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Poison Island By Arthur Quiller-Couch Characters: 13127

Updated: 2017-11-30 00:03

Everybody stared; and this had the effect of making the dear good creature blush to the eyes.

"I beg your pardon, ma'am?" said Mr. Jack Rogers.

"It-it was not for me to say so, perhaps." Her voice quavered a little, and now a pair of bright tears trembled on her lashes; but she kept up her chin bravely and seemed to take courage as she went on. "I am aware, sir, that in all matters of hazard and enterprise it is for the gentlemen to take the lead. If I appear forward-if I speak too impulsively-my affection for Harry must be my excuse."

Mr. Rogers stared at Captain Branscome, and from Captain Branscome to Mr. Goodfellow, but their faces did not help him.

"That's all very well, ma'am, but an expedition to the other end of the world-if that's what you suggest?-at a moment's notice-on what, as like or not, may turn out to be a wild-goose chase-Lord bless my soul!" wound up Mr. Rogers incoherently, falling back in his chair.

"I was not proposing to start at a moment's notice," replied Plinny, with extreme simplicity. "There will, of course, be many details to arrange; and I do not forget that we are in the house of mourning. The poor dear Major claims our first thoughts, naturally. Yes, yes; there must be a hundred and one details to be discussed hereafter-at a fitting time; and it may be many weeks before we find ourselves actually launched-if I may use the expression-upon the bosom of the deep."

"We?" gasped Mr. Rogers, and again gazed around; but we others had no attention to spare for him. "We? Who are 'we'?"

"Why, all of us, sir, if I might dare to propose it; or at least as many as possible of us whom the hand of Providence has so mysteriously brought together. I will confess that while you were talking just now, discussing this secret which properly speaking belongs to Harry alone, I doubted the prudence of it-"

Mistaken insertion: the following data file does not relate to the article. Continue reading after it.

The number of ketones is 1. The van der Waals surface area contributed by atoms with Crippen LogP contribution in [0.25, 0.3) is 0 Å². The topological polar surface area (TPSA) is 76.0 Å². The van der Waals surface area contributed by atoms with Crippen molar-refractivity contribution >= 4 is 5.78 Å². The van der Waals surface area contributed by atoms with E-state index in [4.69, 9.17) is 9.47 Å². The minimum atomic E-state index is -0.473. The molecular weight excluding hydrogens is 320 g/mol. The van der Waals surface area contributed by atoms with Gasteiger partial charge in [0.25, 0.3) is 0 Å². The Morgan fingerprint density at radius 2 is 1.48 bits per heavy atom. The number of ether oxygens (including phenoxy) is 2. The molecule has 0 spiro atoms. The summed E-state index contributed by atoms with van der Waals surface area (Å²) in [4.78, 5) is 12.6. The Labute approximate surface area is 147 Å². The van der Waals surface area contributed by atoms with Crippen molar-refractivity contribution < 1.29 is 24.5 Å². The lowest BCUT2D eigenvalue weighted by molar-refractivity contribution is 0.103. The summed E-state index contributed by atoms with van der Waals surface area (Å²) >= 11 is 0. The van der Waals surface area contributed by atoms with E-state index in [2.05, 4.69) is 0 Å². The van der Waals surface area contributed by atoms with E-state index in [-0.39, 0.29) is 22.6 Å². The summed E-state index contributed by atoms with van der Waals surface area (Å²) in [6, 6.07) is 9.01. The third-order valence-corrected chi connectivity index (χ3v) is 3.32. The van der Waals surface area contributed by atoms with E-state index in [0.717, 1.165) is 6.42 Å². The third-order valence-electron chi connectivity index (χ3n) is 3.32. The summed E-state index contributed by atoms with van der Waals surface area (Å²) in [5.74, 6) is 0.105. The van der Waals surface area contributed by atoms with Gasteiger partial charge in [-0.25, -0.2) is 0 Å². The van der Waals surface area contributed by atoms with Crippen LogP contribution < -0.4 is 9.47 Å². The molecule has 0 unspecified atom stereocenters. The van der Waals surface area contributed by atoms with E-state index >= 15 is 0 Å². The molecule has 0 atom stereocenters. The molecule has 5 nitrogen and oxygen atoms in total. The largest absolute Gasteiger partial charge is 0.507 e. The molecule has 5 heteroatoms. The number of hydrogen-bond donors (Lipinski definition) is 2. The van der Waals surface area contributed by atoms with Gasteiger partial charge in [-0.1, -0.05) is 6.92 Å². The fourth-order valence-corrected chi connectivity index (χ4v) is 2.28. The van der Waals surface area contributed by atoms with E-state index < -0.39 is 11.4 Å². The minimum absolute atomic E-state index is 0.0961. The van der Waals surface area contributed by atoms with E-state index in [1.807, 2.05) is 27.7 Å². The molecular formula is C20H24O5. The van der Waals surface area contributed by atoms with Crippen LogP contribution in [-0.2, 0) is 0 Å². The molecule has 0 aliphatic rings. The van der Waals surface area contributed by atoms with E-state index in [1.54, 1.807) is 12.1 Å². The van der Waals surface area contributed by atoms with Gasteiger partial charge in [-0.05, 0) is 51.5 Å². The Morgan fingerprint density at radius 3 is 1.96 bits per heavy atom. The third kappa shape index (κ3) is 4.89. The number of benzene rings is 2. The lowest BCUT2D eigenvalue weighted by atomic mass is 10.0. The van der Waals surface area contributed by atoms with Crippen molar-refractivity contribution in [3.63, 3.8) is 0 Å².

"And, by Jingo, you were right!" put in Miss Belcher.

"With your leave, ma'am," Plinny went on, "I have come to think otherwise. To begin with, but for Captain Branscome the map would never have found its way to the Major's room, where Harry discovered it; but might-nay, probably would-have been stolen by the wicked man who committed this crime to get possession of it. Again, but for Mr. Goodfellow this written narrative would undoubtedly have been lost to us, and the map, if not meaningless, might have seemed a clue not worth the risk of following. In short, ma'am"-Plinny turned again to Miss Belcher-"I saw that each of us at this table had been wonderfully brought here by the hand of Providence. And from this I went on to see, and with wonder and thankfulness, that here was a secret, sought after by many evildoers, which had yet come into the keeping of six persons, all of them honest, and wishful only to do good. Consider, ma'am, how unlikely this was, after the many bold, bad hands that have reached out for it. And will you tell me that here is accident only, and not the finger of Providence itself? At first, indeed, we suspected Captain Branscome and Mr. Goodfellow: they were strangers to us, and, as if that we might be tested, they came to us under suspicion." Here Mr. Goodfellow put up a hand and dubiously felt his nose, which was yet swollen somewhat from his first encounter with Mr. Rogers. "But they have proved their innocence; Harry gives me his word for them; and I do not think," said Plinny, "that you, ma'am, can have heard Captain Branscome's story without honouring him."

Miss Belcher, thus appealed to, answered only with a grunt, at the same time shooting from under her shaggy eyebrows an amused glance at the Captain, who stared at the table-cloth to hide his confusion, which, however, was betrayed by a pair of very red ears.

"All this," pursued Plinny, "I saw by degrees, and that it was marvellous; but next came something more marvellous still, for I saw that if one had gone forth to choose six persons to carry out this business, he could not have chosen six better fitted for it."

From the effect of this astounding proposition Miss Lydia Belcher was the first to recover herself.

"Thank you, my dear," she murmured; "on behalf of myself and the company, as they say. It is true that in all these years I have overlooked my qualifications for a buccaneering job; but I'll think them out as you proceed."